American-born, Berlin-based artist Dorothy Iannone, now, at the age of seventy-five, will have her first solo show in a US institution at the New Museum this summer. This long-overdue exhibition will feature Iannone’s signature early work, made between 1965 and 1978, including sculptures, paintings, drawings, and a video box. Since the 1960s, Iannone has continued to portray the female sexual experience as one of transcendence, union, and spirituality. Iannone works from the first-person perspective, charting her life and lovemaking onto wood, canvas, paper, and cloth, and through video and sound. Iannone’s stylized, intricate, and colorful depictions of herself and her longtime lover Dieter Roth synthesize elements of Egyptian frescoes, Byzantine mosaics, and ancient fertility statues. Inverting the gender paradigm of artistic inspiration, Iannone often painted Roth, her self-declared muse, depicting both him and herself as active lovers, comfortable with their desires and pleasure. By removing self-consciousness from her work, she dispels the taboo that so often surrounds sexuality, elevating it to an act of both bodily and spiritual union.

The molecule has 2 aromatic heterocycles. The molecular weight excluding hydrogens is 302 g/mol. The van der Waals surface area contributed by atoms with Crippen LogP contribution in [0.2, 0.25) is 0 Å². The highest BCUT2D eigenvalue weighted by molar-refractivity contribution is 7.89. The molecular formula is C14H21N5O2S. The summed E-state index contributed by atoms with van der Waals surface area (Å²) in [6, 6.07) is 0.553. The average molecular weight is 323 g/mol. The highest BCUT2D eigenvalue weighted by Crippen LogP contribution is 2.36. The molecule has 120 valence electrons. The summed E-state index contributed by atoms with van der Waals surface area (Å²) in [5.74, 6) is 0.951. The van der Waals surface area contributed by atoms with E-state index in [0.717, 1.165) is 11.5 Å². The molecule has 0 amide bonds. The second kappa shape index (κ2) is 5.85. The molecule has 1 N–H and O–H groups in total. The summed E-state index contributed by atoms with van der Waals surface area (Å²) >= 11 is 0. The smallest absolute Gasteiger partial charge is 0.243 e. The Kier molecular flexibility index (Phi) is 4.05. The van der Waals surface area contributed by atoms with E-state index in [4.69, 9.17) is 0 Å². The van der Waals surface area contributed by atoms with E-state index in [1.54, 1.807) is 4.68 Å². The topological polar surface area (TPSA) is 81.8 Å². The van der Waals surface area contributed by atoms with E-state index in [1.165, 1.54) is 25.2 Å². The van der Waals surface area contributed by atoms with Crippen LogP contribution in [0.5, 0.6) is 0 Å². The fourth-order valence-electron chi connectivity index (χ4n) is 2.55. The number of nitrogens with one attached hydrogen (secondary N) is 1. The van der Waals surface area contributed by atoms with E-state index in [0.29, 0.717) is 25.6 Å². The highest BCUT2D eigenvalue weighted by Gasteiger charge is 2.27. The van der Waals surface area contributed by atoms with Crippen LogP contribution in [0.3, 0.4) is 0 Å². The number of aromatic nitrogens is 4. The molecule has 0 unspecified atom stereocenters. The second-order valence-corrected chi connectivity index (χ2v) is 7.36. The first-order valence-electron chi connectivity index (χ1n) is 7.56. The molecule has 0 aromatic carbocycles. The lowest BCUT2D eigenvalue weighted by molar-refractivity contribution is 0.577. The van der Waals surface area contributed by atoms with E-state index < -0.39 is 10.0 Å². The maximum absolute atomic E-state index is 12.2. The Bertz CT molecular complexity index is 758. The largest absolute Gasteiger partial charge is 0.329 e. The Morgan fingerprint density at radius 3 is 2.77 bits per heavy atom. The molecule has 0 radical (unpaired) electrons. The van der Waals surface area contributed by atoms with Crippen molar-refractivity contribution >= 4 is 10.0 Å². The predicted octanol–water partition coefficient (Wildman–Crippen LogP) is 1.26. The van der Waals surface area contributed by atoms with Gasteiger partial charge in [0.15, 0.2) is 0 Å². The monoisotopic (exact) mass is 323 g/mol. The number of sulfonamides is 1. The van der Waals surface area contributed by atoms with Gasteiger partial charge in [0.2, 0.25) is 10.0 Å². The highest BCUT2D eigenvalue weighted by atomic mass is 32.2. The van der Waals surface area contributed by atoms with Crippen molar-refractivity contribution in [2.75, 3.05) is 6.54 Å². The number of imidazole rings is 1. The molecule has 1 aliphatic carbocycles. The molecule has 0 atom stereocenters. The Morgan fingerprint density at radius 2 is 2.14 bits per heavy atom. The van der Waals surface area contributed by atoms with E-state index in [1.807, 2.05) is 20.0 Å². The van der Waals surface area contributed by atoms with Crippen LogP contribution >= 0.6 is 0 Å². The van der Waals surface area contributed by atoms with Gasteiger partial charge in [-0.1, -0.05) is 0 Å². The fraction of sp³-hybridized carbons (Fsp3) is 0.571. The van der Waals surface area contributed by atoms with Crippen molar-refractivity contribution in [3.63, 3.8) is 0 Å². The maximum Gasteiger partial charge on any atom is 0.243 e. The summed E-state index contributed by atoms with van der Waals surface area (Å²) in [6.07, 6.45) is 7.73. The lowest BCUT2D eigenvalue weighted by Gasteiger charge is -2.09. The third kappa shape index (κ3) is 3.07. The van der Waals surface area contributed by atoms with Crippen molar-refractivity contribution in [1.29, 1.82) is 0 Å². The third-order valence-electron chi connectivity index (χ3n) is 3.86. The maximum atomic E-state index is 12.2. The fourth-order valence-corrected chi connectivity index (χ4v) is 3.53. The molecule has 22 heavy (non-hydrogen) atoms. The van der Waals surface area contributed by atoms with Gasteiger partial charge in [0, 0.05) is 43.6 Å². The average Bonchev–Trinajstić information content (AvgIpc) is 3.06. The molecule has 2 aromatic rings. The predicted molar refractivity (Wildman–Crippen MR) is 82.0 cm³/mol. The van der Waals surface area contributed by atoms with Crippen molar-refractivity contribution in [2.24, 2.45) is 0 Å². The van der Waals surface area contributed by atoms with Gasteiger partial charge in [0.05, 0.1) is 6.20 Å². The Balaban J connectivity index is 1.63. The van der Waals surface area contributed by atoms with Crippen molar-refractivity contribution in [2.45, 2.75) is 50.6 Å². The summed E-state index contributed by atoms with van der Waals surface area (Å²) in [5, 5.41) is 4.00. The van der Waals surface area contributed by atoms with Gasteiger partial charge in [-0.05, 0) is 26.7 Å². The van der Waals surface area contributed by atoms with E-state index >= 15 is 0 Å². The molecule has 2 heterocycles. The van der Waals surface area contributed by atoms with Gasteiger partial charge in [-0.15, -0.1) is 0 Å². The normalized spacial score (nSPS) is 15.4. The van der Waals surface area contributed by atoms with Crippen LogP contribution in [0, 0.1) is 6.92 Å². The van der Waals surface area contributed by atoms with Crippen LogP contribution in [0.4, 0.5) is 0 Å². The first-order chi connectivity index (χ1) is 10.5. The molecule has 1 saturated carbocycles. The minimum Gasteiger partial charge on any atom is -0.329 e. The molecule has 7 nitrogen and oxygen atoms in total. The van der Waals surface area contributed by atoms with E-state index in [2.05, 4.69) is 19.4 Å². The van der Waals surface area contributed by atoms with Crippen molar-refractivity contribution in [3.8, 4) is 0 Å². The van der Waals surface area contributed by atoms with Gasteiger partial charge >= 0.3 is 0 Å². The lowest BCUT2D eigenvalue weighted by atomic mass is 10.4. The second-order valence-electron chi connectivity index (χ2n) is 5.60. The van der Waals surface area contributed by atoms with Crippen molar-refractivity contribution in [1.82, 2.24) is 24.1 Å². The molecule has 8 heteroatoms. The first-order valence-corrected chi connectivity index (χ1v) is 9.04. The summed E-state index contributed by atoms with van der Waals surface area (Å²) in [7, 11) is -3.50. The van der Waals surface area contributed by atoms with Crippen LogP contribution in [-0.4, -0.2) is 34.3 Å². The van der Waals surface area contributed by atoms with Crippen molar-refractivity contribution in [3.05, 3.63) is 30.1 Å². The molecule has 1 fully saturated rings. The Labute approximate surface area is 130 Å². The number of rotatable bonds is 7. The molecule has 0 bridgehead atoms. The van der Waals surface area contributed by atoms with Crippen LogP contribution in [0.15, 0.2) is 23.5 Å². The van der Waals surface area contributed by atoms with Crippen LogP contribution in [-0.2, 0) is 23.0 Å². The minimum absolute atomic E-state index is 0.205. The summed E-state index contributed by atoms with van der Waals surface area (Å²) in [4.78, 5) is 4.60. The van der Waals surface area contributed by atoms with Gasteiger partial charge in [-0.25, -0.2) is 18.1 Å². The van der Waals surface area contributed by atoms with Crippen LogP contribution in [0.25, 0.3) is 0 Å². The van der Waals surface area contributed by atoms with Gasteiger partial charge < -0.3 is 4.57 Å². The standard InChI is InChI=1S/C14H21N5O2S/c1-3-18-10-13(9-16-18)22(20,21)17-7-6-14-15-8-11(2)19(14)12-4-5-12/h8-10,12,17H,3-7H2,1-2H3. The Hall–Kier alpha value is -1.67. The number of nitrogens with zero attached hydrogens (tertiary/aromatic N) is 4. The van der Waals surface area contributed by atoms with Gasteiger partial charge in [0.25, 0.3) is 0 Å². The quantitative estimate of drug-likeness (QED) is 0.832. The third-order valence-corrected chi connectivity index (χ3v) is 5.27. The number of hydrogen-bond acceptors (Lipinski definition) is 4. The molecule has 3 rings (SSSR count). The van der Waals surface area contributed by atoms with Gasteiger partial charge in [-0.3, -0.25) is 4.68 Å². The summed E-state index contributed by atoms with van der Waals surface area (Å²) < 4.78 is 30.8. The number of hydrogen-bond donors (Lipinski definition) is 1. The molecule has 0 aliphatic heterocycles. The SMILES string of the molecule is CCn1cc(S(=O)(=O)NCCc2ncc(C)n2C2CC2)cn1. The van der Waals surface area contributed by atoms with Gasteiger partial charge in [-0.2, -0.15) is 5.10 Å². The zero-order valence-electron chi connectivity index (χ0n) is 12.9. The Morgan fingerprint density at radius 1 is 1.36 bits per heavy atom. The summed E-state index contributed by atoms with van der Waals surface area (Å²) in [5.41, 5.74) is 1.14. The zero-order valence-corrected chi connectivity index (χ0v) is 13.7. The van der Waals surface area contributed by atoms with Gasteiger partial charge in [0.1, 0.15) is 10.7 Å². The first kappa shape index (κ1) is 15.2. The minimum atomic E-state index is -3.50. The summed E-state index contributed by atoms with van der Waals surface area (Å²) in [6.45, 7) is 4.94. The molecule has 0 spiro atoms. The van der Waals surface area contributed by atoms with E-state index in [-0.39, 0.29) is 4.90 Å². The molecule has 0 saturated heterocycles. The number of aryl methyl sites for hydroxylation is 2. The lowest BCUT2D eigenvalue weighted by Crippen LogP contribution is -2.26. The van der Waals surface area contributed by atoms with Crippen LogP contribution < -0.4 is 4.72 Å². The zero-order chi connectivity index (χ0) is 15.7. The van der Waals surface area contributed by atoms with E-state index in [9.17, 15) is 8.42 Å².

Since she started painting in 1959, Iannone has challenged contemporary culture through her singular artistic voice as well as her radical sensibility. In 1961, Iannone attempted to bring Henry Miller’s sexually explicit book Tropic of Cancer to the United States. After it was confiscated at the airport, she filed suit against the government, which concluded with the US raising their ban on Miller’s books. In another incident, Iannone was to be featured in a group exhibition at Kunsthalle Bern in 1969. Before it opened, the director demanded that the genitals in Iannone’s paintings be covered; in protest, Dieter Roth removed his work from the show and curator Harald Szeemann resigned from his position. “Lioness,” the title of this exhibition, is taken from Roth’s pet name for Iannone.
This exhibition is curated by Jarrett Gregory, Curatorial Assistant.